I am beginning to think about what I am going to say next Saturday at North Carolina State University for their symposium on the Civil War and public history. My talk will focus not only on the challenges surrounding the discussion of slavery and race at our Civil War battlefields, but specifically the difficulty of attracting African Americans to these sites. I will look specifically about the steps taken by the National Park Service at the Petersburg National Battlefield.
I’ve learned a umber of things in the course of my research on the Crater and public history/historical memory. For any number of reasons we’ve underestimated the level of interest in the Civil War within the African American community. In Petersburg public interest could be found in the postwar years in local churches, in black militia units, and in local schools. A heightened awareness of the role of African Americans in the Civil War can be found in the 1950s and 60s in such popular magazines such as Ebony and Jet. Over the course of the past year we’ve seen ample evidence of African Americans embracing the Civil War. The level of interest is directly related to the wide range of events that can be found in museums, historical societies, educational institutions, and other private organizations. Despite what the mainstream media would have us believe, we are witnessing a profound transformation in our collective memory of the war compared with just a few short decades ago.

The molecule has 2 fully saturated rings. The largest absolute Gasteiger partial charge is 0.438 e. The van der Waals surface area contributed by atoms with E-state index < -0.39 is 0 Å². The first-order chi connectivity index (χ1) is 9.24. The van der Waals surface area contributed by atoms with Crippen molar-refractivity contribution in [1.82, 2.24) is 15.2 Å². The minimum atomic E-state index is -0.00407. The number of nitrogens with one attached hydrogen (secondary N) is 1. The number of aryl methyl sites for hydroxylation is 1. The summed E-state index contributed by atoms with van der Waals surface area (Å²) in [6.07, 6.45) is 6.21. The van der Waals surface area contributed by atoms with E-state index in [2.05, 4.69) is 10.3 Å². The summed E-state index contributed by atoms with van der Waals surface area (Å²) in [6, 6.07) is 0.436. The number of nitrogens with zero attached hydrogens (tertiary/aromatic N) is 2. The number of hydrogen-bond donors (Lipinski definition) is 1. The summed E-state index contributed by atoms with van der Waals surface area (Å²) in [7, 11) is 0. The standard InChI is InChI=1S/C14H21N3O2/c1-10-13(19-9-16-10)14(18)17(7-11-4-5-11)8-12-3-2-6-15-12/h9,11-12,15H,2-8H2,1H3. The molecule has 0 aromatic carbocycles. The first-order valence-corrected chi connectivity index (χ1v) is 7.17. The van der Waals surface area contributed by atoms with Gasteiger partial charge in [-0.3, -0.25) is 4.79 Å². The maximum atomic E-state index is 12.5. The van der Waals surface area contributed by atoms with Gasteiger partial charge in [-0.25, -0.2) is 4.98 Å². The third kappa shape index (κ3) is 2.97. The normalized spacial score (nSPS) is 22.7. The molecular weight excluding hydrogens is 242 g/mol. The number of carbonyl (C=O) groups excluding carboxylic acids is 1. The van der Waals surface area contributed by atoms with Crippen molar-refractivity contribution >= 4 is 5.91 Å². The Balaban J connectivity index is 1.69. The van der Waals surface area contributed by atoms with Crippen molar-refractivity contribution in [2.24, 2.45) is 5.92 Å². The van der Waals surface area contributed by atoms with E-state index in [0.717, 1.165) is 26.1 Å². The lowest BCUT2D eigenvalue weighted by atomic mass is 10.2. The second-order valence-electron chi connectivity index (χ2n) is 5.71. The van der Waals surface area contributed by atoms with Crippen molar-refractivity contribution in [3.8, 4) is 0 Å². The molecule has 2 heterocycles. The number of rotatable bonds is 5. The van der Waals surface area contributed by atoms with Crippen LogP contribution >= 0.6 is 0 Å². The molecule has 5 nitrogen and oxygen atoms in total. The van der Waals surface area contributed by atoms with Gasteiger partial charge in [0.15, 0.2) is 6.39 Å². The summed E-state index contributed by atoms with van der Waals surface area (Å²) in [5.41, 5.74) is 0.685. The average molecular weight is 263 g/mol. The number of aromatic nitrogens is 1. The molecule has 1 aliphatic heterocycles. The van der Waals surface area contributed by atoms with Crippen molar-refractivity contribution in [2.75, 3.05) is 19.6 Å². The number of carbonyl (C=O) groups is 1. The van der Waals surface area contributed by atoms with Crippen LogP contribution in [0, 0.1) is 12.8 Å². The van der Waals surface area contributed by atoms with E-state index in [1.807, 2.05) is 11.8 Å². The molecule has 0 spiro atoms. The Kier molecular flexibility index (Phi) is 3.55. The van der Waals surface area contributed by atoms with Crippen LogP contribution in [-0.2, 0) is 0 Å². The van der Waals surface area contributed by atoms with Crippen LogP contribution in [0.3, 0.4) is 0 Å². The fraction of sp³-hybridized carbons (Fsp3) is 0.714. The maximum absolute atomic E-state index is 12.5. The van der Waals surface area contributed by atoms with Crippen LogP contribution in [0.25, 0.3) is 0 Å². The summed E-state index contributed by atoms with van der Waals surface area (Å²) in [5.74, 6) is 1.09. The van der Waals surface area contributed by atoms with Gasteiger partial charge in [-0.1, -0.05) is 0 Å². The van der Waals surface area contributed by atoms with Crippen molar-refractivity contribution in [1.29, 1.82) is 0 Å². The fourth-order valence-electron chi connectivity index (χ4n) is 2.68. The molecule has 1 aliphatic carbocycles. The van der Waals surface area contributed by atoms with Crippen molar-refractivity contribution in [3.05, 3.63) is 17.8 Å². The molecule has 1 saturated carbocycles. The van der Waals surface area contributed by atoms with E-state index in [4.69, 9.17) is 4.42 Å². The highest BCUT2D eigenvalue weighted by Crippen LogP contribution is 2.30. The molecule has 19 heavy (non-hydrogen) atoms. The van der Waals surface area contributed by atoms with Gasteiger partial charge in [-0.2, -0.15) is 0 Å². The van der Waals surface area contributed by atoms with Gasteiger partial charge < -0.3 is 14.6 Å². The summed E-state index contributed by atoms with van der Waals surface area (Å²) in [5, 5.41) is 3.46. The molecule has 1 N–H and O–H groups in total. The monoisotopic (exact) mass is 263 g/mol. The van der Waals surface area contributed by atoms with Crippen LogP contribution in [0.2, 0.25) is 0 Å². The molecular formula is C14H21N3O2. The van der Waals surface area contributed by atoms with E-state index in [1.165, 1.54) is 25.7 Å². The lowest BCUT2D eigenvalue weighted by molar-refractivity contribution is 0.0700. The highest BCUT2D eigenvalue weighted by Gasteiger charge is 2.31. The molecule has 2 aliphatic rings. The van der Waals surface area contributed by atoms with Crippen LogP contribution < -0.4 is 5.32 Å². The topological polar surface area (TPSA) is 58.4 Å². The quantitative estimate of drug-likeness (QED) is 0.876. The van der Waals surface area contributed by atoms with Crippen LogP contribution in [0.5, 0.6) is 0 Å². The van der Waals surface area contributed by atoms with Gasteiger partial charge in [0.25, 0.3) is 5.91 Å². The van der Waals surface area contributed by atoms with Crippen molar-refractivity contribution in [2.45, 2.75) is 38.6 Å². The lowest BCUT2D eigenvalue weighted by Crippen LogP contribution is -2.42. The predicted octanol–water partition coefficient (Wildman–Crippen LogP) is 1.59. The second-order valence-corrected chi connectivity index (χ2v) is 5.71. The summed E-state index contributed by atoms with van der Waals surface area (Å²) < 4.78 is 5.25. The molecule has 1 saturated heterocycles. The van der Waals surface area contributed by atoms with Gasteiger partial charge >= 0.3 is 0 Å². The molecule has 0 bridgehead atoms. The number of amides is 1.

The National Park Service has led the way in broadening the general public’s understanding of the war and the meaning of our most important historic sites. Consider John Hennessy’s recent tour of Fredericksburg, titled, “Forgotten: Slavery and Slave Places in Fredericksburg”, which attracted roughly 70 members from the area’s historic black churches. John’s optimism is tempered somewhat by the comments he heard from a few people:
“Are you going to get in trouble for doing this? You know…your bosses. I didn’t think you guys were allowed to do things like this.” During the day, I received a number of comments along the same line, suggesting surprise that we, the NPS, would do a tour dealing with slavery.
I have little doubt that the public perception of the NPS among African Americans will continue to improve with continued programming that reaches beyond traditional narrative boundaries. The NPS in Petersburg has also taken steps to reach out to the local black community with, among other things, a series of walking tours of downtown Petersburg. Again, all of these things bode well for the future.